Visit London Blog » david haig Enjoy the very best of London Thu, 28 Aug 2014 11:51:53 +0000 en-US hourly 1 Six New London Theatre Shows To Look Forward To in 2012 Thu, 22 Dec 2011 15:00:23 +0000  
2012 is certainly going to be an exciting year for theatre lovers. With the incredible variety of exciting new plays and productions available in London each year, it’s great to be able to pick out a few highlights for the coming 12 months.

As with last year, I’ve selected these for their starry casts, as well as the promise of fabulous productions. Autograph books at the ready…

1. The Madness of George III, Apollo Theatre, from 18 Jan
I can’t wait to see Olivier Award-winning actor David Haig in Alan Bennett’s brilliant play. He’s already had rave reviews for performances in Bath, and I loved seeing him in Yes, Prime Minister last year, so this is one of next January’s hottest tickets for me.

2. Hay Fever, Noël Coward Theatre, from 10 Feb
I’m a big fan of Lindsay Duncan, Jeremy Northam and Olivia Colman, so I can’t wait to see them all together in Noël Coward’s Hay Fever at the Noël Coward Theatre in February.

3. All New People, Duke of Yorks Theatre, from 22 Feb
Another year, another American star wants to come and perform in our inimitable West End. This time Scrubs’ Zach Braff is bringing his new play, All New People, to London. And he’s starring in it too. While he’s not to everyone’s taste, I like Scrubs and Braff’s film, Garden State, so am interested in seeing this show when it comes to London.

4. Wild Swans, Young Vic, from 13 Apr
Any Harry Potter fans out there should check out Wild Swans at the Young Vic this spring: it stars Harry Potter actor Katie Leung as the character based on Jung Chang in a new stage version of the famous story.

5. Mark Rylance at the Globe, from 7 Jun
Mark Rylance is one of my all-time favourite actors. And knowing that he’s returning to my favourite theatre in London, Shakespeare’s Globe, is just so exciting. Plus he’s playing the lead in Richard III and Olivia in an all-male Twelfth Night – two of the bard’s greatest plays. Booking opens on 13 February: don’t miss out!

6. King Lear, Almeida Theatre, from 31 Aug
Another exciting addition to the World Shakespeare Festival is Jonathan Pryce playing King Lear at the Almeida next summer. I loved Pryce as the villain in Tomorrow Never Dies, and when I saw him on stage in My Fair Lady. I can’t help thinking he’ll be an amazing Lear.

What plays are you looking forward to seeing in 2012? Let us know in the comments below.

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Your Views: Yes, Prime Minister at the Gielgud Theatre Wed, 29 Sep 2010 14:00:03 +0000 Yes, Prime Minister has been transformed and updated into a new stage play. Coming to the West End following a successful run in Chichester, the show opened earlier this week.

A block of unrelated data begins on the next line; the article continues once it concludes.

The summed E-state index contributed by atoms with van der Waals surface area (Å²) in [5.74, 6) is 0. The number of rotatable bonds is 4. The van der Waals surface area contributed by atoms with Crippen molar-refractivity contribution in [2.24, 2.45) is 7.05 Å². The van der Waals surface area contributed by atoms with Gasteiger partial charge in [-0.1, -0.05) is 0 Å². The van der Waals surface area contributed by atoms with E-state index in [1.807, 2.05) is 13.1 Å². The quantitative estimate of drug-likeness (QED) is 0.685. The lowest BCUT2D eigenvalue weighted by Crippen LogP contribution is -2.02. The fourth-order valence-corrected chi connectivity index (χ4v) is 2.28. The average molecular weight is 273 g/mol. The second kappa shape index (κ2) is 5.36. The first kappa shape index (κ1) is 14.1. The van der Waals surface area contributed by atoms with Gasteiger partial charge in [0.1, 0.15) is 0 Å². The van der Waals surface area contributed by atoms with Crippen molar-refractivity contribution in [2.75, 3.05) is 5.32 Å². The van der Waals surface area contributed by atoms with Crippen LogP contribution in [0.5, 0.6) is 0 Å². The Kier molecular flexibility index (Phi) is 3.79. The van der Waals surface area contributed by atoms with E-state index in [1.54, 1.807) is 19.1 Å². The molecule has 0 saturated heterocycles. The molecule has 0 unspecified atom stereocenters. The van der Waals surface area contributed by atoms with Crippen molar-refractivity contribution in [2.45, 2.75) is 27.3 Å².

Happily, the original writers (Antony Jay and Jonathan Lynn) have kept much of the classic comedy that makes the TV show so watchable. And the actors taking over from Paul Eddington and Nigel Hawthorne, the excellent comic David Haig and the ever-brilliant Henry Goodman (read our interview with the latter here) are just as skilled as those they replace.

The script is updated, with references to BlackBerrys, the coalition, and the financial crisis, and packs in many laughs about politics, political relationships, foreign policy, and the BBC.

We asked a few audience members what they thought of the show:

Jonny, 25, Tunbridge Wells
Yes, Prime Minister was an enjoyable night out. Henry Goodman and David Haig combined impeccably, and although not hilarious, it was witty and entertaining. It also made sense for me, despite having seen very little of the original series. Worth going for Sir Humphrey Appleby’s (Henry Goodman) over-educated hyperbolic piffle alone!

Jo, 27, Battersea
Henry Goodman was as brilliant as ever – a complete chameleon actor who does justice to every role he plays, and his Sir Humphrey is no different. An hour and a half is possibly too long for the plot line (which flips between witty satire and pure farce), but this is not just a re-hash of the old Yes, Prime minister series, as the writers have adeptly updated the issues and context whilst retaining the style of the TV show.  

Madelene, 37, London
The new version of Yes, Prime Minister is not a far distance away from the original television version, sharp wit and killer lines, as well as a comical view of who may actually guide our political decisions.

Jane, 30, London
 Yes, Prime Minister was pleasing and nostalgic, although the update feels a bit old fashioned in comparison to shows like The Thick Of It. The supporting cast were excellent, especially Jonathan Slinger as Bernard.

Jenny, 27, Essex
I’m not really familiar with the TV show but I enjoyed the stage version of Yes, Prime Minister. Although the plot was pretty thin, the play was full of jokes and kept me amused all the way through. David Haig was great as the Prime Minister and it’s always a treat to see Henry Goodman on stage. This was the first comic role I’d seen him play. I’d say he’s more suited to a dramatic role than comedy, but he did make a very smooth Sir Humphrey!

Stephen, 37, Oxford
Good fun. Longer and more extreme than the TV series, the writers seem to have become more bitter and cynical over the years, but hasn’t everyone? Glad to see that Sir Humphrey is still a Balliol man.

Yes, Prime Minister plays at the Gielgud until 15 July next year. Book tickets here. Have you seen the show? Let us know what you thought in the comments below.

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